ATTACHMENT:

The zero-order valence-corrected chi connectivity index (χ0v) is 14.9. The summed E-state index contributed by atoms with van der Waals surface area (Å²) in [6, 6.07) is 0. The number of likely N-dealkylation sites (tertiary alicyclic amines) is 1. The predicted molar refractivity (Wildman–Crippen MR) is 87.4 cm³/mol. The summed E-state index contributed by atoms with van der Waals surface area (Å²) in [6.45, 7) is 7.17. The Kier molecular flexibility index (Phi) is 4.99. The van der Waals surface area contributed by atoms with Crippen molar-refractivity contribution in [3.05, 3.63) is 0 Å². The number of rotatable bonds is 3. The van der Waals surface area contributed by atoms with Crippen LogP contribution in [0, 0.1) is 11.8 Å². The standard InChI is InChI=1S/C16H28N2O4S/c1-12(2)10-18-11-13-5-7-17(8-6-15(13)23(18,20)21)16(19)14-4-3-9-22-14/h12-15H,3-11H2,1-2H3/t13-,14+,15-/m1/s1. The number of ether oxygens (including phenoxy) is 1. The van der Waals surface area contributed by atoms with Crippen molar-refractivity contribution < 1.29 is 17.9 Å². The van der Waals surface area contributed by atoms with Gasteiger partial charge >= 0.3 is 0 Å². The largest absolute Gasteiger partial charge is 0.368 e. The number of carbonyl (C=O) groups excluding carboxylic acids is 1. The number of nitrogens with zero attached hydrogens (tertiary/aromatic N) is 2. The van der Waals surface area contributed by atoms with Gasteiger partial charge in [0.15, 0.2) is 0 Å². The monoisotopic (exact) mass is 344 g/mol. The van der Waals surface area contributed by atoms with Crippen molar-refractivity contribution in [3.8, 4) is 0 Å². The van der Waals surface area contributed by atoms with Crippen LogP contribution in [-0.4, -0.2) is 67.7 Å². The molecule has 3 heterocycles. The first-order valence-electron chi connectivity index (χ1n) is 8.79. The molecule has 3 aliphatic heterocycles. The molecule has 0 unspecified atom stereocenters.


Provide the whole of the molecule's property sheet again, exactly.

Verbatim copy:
The zero-order valence-corrected chi connectivity index (χ0v) is 14.9. The summed E-state index contributed by atoms with van der Waals surface area (Å²) in [6, 6.07) is 0. The number of likely N-dealkylation sites (tertiary alicyclic amines) is 1. The predicted molar refractivity (Wildman–Crippen MR) is 87.4 cm³/mol. The summed E-state index contributed by atoms with van der Waals surface area (Å²) in [6.45, 7) is 7.17. The Kier molecular flexibility index (Phi) is 4.99. The van der Waals surface area contributed by atoms with Crippen molar-refractivity contribution in [3.05, 3.63) is 0 Å². The number of rotatable bonds is 3. The van der Waals surface area contributed by atoms with Crippen LogP contribution in [0, 0.1) is 11.8 Å². The standard InChI is InChI=1S/C16H28N2O4S/c1-12(2)10-18-11-13-5-7-17(8-6-15(13)23(18,20)21)16(19)14-4-3-9-22-14/h12-15H,3-11H2,1-2H3/t13-,14+,15-/m1/s1. The number of ether oxygens (including phenoxy) is 1. The van der Waals surface area contributed by atoms with Crippen molar-refractivity contribution < 1.29 is 17.9 Å². The van der Waals surface area contributed by atoms with Gasteiger partial charge >= 0.3 is 0 Å². The largest absolute Gasteiger partial charge is 0.368 e. The number of carbonyl (C=O) groups excluding carboxylic acids is 1. The number of nitrogens with zero attached hydrogens (tertiary/aromatic N) is 2. The van der Waals surface area contributed by atoms with Gasteiger partial charge in [0.15, 0.2) is 0 Å². The monoisotopic (exact) mass is 344 g/mol. The van der Waals surface area contributed by atoms with Crippen molar-refractivity contribution in [3.8, 4) is 0 Å². The van der Waals surface area contributed by atoms with Crippen LogP contribution in [-0.4, -0.2) is 67.7 Å². The molecule has 3 heterocycles. The first-order valence-electron chi connectivity index (χ1n) is 8.79. The molecule has 3 aliphatic heterocycles. The molecule has 0 unspecified atom stereocenters.